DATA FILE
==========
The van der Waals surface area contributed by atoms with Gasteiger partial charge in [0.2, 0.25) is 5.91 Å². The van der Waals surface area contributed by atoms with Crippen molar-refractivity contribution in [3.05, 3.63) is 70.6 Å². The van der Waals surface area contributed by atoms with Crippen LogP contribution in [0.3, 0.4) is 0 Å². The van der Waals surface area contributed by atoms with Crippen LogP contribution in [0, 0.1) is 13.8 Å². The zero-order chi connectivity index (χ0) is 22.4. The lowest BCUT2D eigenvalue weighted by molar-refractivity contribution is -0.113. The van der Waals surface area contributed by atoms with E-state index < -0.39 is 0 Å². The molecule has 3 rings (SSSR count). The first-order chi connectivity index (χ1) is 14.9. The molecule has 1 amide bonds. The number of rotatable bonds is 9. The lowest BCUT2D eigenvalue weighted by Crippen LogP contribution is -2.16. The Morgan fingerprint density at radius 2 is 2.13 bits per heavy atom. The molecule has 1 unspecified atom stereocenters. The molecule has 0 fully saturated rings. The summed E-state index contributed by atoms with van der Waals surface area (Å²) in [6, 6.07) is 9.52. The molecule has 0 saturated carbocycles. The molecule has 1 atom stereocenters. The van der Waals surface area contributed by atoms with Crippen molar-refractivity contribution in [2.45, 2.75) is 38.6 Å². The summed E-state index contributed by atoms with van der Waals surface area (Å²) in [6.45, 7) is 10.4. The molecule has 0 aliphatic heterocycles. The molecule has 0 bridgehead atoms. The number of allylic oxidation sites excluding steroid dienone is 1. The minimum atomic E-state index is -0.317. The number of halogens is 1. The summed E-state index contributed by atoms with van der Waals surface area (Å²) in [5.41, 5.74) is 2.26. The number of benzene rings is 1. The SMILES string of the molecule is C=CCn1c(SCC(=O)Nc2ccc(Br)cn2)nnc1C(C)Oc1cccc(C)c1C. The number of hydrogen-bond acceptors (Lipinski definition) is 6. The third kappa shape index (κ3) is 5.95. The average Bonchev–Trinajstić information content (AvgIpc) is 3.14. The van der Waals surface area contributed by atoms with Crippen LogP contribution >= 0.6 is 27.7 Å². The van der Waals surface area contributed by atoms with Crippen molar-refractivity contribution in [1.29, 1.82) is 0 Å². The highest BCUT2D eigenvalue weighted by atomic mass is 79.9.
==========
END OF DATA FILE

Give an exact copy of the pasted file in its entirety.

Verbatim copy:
The van der Waals surface area contributed by atoms with Gasteiger partial charge in [0.2, 0.25) is 5.91 Å². The van der Waals surface area contributed by atoms with Crippen molar-refractivity contribution in [3.05, 3.63) is 70.6 Å². The van der Waals surface area contributed by atoms with Crippen LogP contribution in [0.3, 0.4) is 0 Å². The van der Waals surface area contributed by atoms with Crippen LogP contribution in [0, 0.1) is 13.8 Å². The zero-order chi connectivity index (χ0) is 22.4. The lowest BCUT2D eigenvalue weighted by molar-refractivity contribution is -0.113. The van der Waals surface area contributed by atoms with E-state index < -0.39 is 0 Å². The molecule has 3 rings (SSSR count). The first-order chi connectivity index (χ1) is 14.9. The molecule has 1 amide bonds. The number of rotatable bonds is 9. The lowest BCUT2D eigenvalue weighted by Crippen LogP contribution is -2.16. The Morgan fingerprint density at radius 2 is 2.13 bits per heavy atom. The molecule has 1 unspecified atom stereocenters. The molecule has 0 fully saturated rings. The summed E-state index contributed by atoms with van der Waals surface area (Å²) in [6, 6.07) is 9.52. The molecule has 0 saturated carbocycles. The molecule has 1 atom stereocenters. The van der Waals surface area contributed by atoms with Crippen molar-refractivity contribution in [2.45, 2.75) is 38.6 Å². The summed E-state index contributed by atoms with van der Waals surface area (Å²) in [6.45, 7) is 10.4. The molecule has 0 aliphatic heterocycles. The molecule has 0 bridgehead atoms. The number of allylic oxidation sites excluding steroid dienone is 1. The minimum atomic E-state index is -0.317. The number of halogens is 1. The summed E-state index contributed by atoms with van der Waals surface area (Å²) in [5.41, 5.74) is 2.26. The number of benzene rings is 1. The SMILES string of the molecule is C=CCn1c(SCC(=O)Nc2ccc(Br)cn2)nnc1C(C)Oc1cccc(C)c1C. The number of hydrogen-bond acceptors (Lipinski definition) is 6. The third kappa shape index (κ3) is 5.95. The average Bonchev–Trinajstić information content (AvgIpc) is 3.14. The van der Waals surface area contributed by atoms with Crippen LogP contribution >= 0.6 is 27.7 Å². The van der Waals surface area contributed by atoms with Crippen molar-refractivity contribution in [1.29, 1.82) is 0 Å². The highest BCUT2D eigenvalue weighted by atomic mass is 79.9.